Letter From the Lunch Lady: How to Avoid Cooking Down to Kids

It was the handful of chopped cilantro that made me hesitate.

Not the sweet potatoes, the ginger, the scallions, or the Makrut lime leaves bobbing in the coconut curry sauce. It definitely wasn’t the tofu, a substance so beloved by the children that they’ll eat it cold, straight from the package. It was the cilantro I feared would repulse my audience: the 260 children, ages 3 to 12, for whom I prepare school lunch.

I spend a disproportionate amount of my waking hours preparing meals for children. I start with breakfast for my own boys, 6 and 4: Many mornings I resemble a short-order cook, stirring oatmeal, slathering toast with peanut butter, reheating pancakes in the microwave, blending smoothies, scrambling eggs. From there, I head to school, where I immediately begin making lunch for the aforementioned school children. A few hours later, I start planning the night’s family dinner.

We cook down to them, when we should be cooking up.

It wasn’t always this way. I got my start writing about food and restaurants, sitting through hours-long tasting menus, ready to offer my opinion on the latest hot thing. I’ve developed recipes for magazines and coaxed them out of chefs (I’ve coauthored six cookbooks), taming their complicated creations into something a regular cook could make. Once my own kids were born, I dug deep into home cooking, writing a bi-weekly column for The San Francisco Chronicle and a forthcoming cookbook, Repertoire: All the Recipes You Need, which distills decades-worth of cooking and eating into a capsule collection of real recipes from real life, food for every occasion.

But when the opportunity arose to cook at my kids’ school, I couldn’t resist. Tasting menus are nice, and food trends can be interesting, but I probably don’t need to tell you how good it feels to receive a handwritten note from a first grader, the varying sizes of the letters making it look like a ransom note, that reads, “Thank you for cooking us lunch. I’ve noticed I luve [sic] the food.”

So what has all this cooking for children, personal and professional, taught me about cooking for kids? That we underestimate them all the time. We cook down to them, when we should be cooking up.

Somewhere down the line, most of us bought into the idea that American children are best fed with bland food. Wary of a negative response, eager to please our beloved babes, our repertoire narrows; the number of foods that we assume our kids will eat shrinking with it. And caregivers aren’t the only ones responsible—look at the kids’ menu at almost any restaurant and you’ll undoubtedly see the ubiquitous macaroni and cheese, hot dogs, and chicken fingers with French fries.

Back at school, when I ask the kids what they’d like to see on the lunch menu, their answers are reliably similar: They want pizza and burritos. I’ll make them both, starting with homemade yeasted dough or dried beans, and the kids always gobble them down. They’d eat pizza and burritos every day if that was all I made. At home, left to their own devices, my boys would probably eat buttered noodles for a week straight without complaint. Do they eat roasted sweet potatoes, shepherd’s pie and split pea soup with the same gusto? No, they don’t. But they do eat all of those things. Trained to try new foods, most will eat—or at least try—dishes that are a little bit spicy, like that curry, or a little bitter, like wedges of grapefruit. I steered a narrow course in the beginning, but now I’m bolder, because I had a revelation: I was handicapping kids—my own and those I prepare lunch for—by assuming they wouldn’t like something unfamiliar.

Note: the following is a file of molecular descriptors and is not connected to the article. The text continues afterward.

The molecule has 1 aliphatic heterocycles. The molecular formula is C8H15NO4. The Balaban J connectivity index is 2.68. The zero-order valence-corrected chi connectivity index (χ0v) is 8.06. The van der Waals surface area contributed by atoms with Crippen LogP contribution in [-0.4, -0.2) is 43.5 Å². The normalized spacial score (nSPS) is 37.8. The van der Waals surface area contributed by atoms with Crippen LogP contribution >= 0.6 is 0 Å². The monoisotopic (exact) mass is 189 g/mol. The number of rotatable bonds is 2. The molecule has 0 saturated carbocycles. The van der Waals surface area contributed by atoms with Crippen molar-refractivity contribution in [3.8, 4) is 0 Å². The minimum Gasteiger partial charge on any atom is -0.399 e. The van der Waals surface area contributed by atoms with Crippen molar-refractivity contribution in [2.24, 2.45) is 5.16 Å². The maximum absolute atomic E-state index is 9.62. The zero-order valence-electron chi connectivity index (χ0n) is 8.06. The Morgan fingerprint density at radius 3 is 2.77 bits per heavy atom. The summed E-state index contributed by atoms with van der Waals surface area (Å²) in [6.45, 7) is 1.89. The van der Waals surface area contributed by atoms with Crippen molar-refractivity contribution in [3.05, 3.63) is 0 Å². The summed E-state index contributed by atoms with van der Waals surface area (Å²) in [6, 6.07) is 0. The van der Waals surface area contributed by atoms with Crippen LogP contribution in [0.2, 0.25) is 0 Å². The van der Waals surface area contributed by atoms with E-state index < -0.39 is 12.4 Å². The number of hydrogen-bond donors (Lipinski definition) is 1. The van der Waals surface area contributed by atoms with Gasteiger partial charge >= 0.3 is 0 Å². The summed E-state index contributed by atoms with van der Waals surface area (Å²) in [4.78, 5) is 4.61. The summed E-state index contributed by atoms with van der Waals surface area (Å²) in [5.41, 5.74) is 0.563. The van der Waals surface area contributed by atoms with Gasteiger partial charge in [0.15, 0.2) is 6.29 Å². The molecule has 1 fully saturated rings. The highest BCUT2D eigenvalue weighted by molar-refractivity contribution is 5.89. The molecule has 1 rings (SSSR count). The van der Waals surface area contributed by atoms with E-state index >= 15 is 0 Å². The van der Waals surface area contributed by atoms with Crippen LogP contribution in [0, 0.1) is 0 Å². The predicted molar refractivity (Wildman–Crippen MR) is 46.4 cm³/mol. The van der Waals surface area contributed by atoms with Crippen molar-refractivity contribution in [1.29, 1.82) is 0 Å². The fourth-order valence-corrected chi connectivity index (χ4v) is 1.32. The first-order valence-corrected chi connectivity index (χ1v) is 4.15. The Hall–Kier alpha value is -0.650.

So I started to branch out. I glazed carrots with honey, slipping them alongside chicken teriyaki. I added zucchini and mushrooms to the turkey tetrazzini. I cooked cauliflower tossed with spices and sent it to the classrooms—where the kids eat family-style—expecting a lot of it to return uneaten to the kitchen. It disappeared. A couple weeks later, I popped into the fifth-grade classroom to talk to the kids about nutrition and, unbidden and to my surprise, they fondly remembered the cauliflower. I couldn’t hide my pleasure.

Here’s my advice to anyone feeding children: Don’t give in, and don’t cook down to them. Don’t enter the macaroni and cheese death spiral. Children aren’t born knowing about chicken nuggets or predisposed to hate spices or flavorful foods (just watch a Japanese child eat a breakfast of rice, miso soup, and oily fish and my point is proven). Convincing kids to try new foods requires the same sort of commitment we make to, say, avoiding plunking them in front of the television for hours every day, even though it’d make life—at least in the short-term—a hell of a lot easier. Cook for your kids assuming they’ll like it, while simultaneously knowing it won’t always be the case. Don’t try to trick them. Don’t hide the squash in the brownies. Just believe in them, or at least in their possibility.

In the end, I added the cilantro. When the serving bowls came back to the kitchen, there wasn’t a spoonful of curry left.

Click Here for Jessica’s recipe for Curried Sloppy Joes with Coconut-Green Onion Biscuits!

Jessica Battilana writes the Repertoire column in the San Francisco Chronicle and is the author of Repertoire: All the Recipes You Need. A Vermont native, she lives in San Francisco with her wife and children. 

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